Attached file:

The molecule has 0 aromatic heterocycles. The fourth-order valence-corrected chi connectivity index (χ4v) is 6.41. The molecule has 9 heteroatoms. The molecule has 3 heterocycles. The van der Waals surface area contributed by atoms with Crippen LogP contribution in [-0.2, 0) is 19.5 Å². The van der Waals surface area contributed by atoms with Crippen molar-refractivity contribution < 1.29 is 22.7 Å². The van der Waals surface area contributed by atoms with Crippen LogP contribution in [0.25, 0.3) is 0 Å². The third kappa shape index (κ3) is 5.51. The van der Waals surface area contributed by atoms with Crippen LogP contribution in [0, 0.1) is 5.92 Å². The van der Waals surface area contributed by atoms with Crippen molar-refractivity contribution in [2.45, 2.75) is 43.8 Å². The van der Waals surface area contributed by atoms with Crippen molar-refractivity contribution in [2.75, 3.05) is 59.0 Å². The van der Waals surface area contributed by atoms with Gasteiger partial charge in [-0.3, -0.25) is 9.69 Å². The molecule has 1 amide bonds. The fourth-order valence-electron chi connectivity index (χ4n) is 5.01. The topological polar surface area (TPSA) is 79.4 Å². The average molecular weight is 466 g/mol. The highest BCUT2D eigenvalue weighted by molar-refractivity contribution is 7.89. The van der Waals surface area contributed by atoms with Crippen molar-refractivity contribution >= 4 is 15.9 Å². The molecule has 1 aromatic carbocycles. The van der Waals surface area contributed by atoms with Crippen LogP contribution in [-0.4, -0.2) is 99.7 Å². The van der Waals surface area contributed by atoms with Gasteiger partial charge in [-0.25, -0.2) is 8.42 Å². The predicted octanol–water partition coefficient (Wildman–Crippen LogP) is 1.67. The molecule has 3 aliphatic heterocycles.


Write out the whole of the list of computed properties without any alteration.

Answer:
The molecule has 0 aromatic heterocycles. The fourth-order valence-corrected chi connectivity index (χ4v) is 6.41. The molecule has 9 heteroatoms. The molecule has 3 heterocycles. The van der Waals surface area contributed by atoms with Crippen LogP contribution in [-0.2, 0) is 19.5 Å². The van der Waals surface area contributed by atoms with Crippen molar-refractivity contribution < 1.29 is 22.7 Å². The van der Waals surface area contributed by atoms with Crippen LogP contribution in [0.25, 0.3) is 0 Å². The third kappa shape index (κ3) is 5.51. The van der Waals surface area contributed by atoms with Crippen LogP contribution in [0, 0.1) is 5.92 Å². The van der Waals surface area contributed by atoms with Crippen molar-refractivity contribution in [2.45, 2.75) is 43.8 Å². The van der Waals surface area contributed by atoms with Crippen molar-refractivity contribution in [2.75, 3.05) is 59.0 Å². The van der Waals surface area contributed by atoms with Gasteiger partial charge in [-0.3, -0.25) is 9.69 Å². The molecule has 1 amide bonds. The fourth-order valence-electron chi connectivity index (χ4n) is 5.01. The topological polar surface area (TPSA) is 79.4 Å². The average molecular weight is 466 g/mol. The highest BCUT2D eigenvalue weighted by molar-refractivity contribution is 7.89. The van der Waals surface area contributed by atoms with Crippen molar-refractivity contribution >= 4 is 15.9 Å². The molecule has 1 aromatic carbocycles. The van der Waals surface area contributed by atoms with Crippen LogP contribution in [-0.4, -0.2) is 99.7 Å². The van der Waals surface area contributed by atoms with Gasteiger partial charge in [-0.25, -0.2) is 8.42 Å². The predicted octanol–water partition coefficient (Wildman–Crippen LogP) is 1.67. The molecule has 3 aliphatic heterocycles.